The mean (SD) age and anthropometric variables of older adults by gender are presented in Table 1.The mean age of men and women was 68.0(6.0) and 67.3 (7.2) years, respectively, While the mean height and arm span amongst men was 164.5 (6.6) cm and 175.3 (7.9) cm, respectively, and the corresponding figures for the women were 149.5 (5.8) cm and 158.7(8.6) cm. Similarly, statistically significant (p<0.001) differences were observed between the body mass index (BMI) derived using both height and arm span amongst both genders. The relationship and correlation coefficients between arm span and height by gender are presented in Table 2. A statistically significant (p<0.001) difference between arm span and height was observed amongst older adults of both genders. The length of the arm span in both genders was significantly (p<0.001) higher than their corresponding standing height and the difference was relatively higher amongst men (10.8 cm) as compared to women (9.2 cm) Figure 1. The correlation between arm span and height was higher amongst men (r = 0.82) as compared to women (r=0.68) (Figure 2 & Figure 4). However, the standing height explaining the percent of variation for the length of arm span was only 67% for men and 47% for women. Similarly, the BMI derived using length of arm span was significantly (p<0.001) lower as compared to the BMI derived using standing height in both genders. While the correlation between BMI-height and BMI-arm span was 0.95 and 0.91 amongst men and women, respectively (Figure 3 & Figure 5). Nutritional status of older adults as per the BMI calculated using both arm span and height is presented in Table 3. The overall prevalence of overweight/obesity (BMI ≥ 25.0) using standing height was 52.1%, while it was only 27.6%, when BMI was calculated using arm span (p<0.001). As per BMI-arm span, the proportion of chronic energy deficiency (CED) and normal weight was significantly (p<0.001) higher amongst both genders as compared to the BMI-height. While, the proportion of overweight and obesity was significantly (p<0.001) higher as per the BMI-height compared to the BMI-arm span amongst both the genders.Table 1. Mean (SD†) age and anthropometric values of older adults by gender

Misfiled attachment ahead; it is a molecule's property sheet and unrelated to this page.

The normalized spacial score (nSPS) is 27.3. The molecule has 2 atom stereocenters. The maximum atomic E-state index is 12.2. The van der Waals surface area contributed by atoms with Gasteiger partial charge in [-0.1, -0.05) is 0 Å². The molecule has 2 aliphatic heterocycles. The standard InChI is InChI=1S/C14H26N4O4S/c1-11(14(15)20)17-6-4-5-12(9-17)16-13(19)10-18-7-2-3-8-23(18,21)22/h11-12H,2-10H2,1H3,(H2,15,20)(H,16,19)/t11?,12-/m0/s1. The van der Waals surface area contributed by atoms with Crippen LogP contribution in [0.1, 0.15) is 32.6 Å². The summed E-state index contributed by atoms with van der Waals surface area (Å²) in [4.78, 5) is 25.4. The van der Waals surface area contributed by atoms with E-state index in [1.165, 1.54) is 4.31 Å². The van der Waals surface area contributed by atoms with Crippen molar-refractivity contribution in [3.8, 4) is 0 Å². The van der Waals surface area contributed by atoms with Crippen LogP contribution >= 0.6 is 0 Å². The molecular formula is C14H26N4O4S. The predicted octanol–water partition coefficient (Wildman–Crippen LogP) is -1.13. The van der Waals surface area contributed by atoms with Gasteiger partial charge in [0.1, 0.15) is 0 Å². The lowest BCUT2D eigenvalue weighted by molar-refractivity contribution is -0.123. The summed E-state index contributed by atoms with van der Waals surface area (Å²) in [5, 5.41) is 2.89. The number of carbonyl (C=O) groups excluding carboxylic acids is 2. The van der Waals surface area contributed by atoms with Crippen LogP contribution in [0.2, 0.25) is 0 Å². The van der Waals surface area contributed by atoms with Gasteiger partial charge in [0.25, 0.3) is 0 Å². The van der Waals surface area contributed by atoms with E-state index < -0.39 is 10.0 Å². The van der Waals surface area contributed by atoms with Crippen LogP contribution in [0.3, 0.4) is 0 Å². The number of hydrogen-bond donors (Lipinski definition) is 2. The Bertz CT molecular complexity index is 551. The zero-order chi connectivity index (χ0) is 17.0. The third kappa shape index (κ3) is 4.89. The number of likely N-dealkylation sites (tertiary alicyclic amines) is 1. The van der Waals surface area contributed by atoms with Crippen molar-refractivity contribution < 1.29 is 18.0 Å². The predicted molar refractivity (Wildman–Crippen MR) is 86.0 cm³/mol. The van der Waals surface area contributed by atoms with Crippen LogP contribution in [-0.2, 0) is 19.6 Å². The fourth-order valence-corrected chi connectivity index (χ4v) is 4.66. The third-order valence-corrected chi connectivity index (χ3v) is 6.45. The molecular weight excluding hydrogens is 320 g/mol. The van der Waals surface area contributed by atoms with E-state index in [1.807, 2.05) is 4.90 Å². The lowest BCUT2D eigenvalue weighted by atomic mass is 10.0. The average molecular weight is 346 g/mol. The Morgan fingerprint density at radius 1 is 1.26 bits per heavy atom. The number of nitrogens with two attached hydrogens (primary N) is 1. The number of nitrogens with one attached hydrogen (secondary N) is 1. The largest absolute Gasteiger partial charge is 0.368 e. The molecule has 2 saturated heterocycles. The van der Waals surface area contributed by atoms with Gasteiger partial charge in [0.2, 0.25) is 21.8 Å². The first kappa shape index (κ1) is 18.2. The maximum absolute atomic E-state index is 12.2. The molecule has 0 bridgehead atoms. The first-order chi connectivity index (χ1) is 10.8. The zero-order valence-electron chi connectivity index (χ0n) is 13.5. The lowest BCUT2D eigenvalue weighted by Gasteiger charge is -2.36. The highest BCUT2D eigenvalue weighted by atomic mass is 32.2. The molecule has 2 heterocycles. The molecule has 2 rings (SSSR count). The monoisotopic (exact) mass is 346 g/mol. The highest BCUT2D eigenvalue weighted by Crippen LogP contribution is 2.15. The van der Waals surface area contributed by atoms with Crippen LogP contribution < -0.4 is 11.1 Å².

|Men (n=180)||Women (n=220)|
|Arm span (cm)||175.3(7.9)||154.4-194.2||158.7(8.6)||116.1-196.8|
|BMI*-Arm span (kg/m2)||22.1(4.0)||11.1-36.4||23.2(4.7)||13.5-43.3|
|Particulars||Arm span||Height||Difference (95% CI)||Pearson Correlation||t-Value|
Figure 2.Scattered diagrams showing correlation between arm span and height & BMI-arm span and BMI-height by gender. The correlation between arm span and height was among men was 0.82.
Figure 3.Scattered diagrams showing correlation between arm span and height & BMI-arm span and BMI-height by gender. The correlation between BMI-arm span and BMI-height among men was 0.95.
Figure 4.Scattered diagrams showing correlation between arm span and height & BMI-arm span and BMI-height by gender. The correlation between arm span and height was among women was 0.68
Figure 5.Scattered diagrams showing correlation between arm span and height & BMI-arm span and BMI-height by gender. The correlation between BMI-arm span and BMI-height among women was 0.91.
|Particulars||n||Nutritional status||Pearson c2|
In general, according to the BMI calculated using arm span, 57 subjects had CED. Of them, only 24 (42.1%) subjects were correctly classified as having CED when the BMI was calculated using standing height, while 56.1% and 1.8% of those CED subjects were misclassified as normal weight and overweight, respectively. Similarly, amongst those subjects with normal weight, only 57.3% subjects were correctly classified as normal weight and rest of the subjects (42.7%) were misclassified as overweight according to BMI-height. The agreement between BMI-arm span and BMI-height was high only amongst the obese subjects and low amongst the subjects with other categories of nutritional status in both the genders (Table 4).Table 4. Agreement between BMI*- arm span and BMI-height by gender
|32||34.4 (11)||65.6 (21)||0||0|
|110||0||51.8 (57)||48.2 (53)||0|
|30||0||3.3 (1)||53.3 (16)||43.3 (13)|
|179||6.1 (11)||44.1 (79)||38.5 (69)||11.2 (20)|
|25||52.0 (13)||44.0 (11)||4.0 (1)||0|
|122||0||62.3 (76)||37.7 (46)||0|
|55||0||0||49.1 (27)||50.9 (28)|
|18||5.6 (1)||0||0||94.4 (17)|
|220||6.4 (14)||39.5 (87)||33.6 (74)||20.5 (45)|
|399||6.3 (25)||41.6 (166)||35.8 (143)||16.3 (65)|
BMI-arm span cut-off values equivalent to known BMI-height cut-off values were derived using linear regression analysis are presented in Table 5. The corresponding BMI-arm span cut-off values equivalent to known BMI-height cut-off values such as BMI <18.5, 25.0 and 30.0 were 16.4, 22.0 and 26.4 respectively.Table 5. Derivation of BMI-Arm span cut-off values equivalent to BMI-Height cut-off values
|18.5||BMI-AS=f* (BMI-Height) =0.355+0.868 x BMI =0.355+0.868x18.5 =16.4|
|25||BMI-AS=f (BMI-Height) =0.355+0.868xBMI =0.355+0.868x 25. =0 22|
|30||BMI-AS=f (BMI-Height) =0.355+0.868xBMI =0.355+0.868x 30.0 =26.4|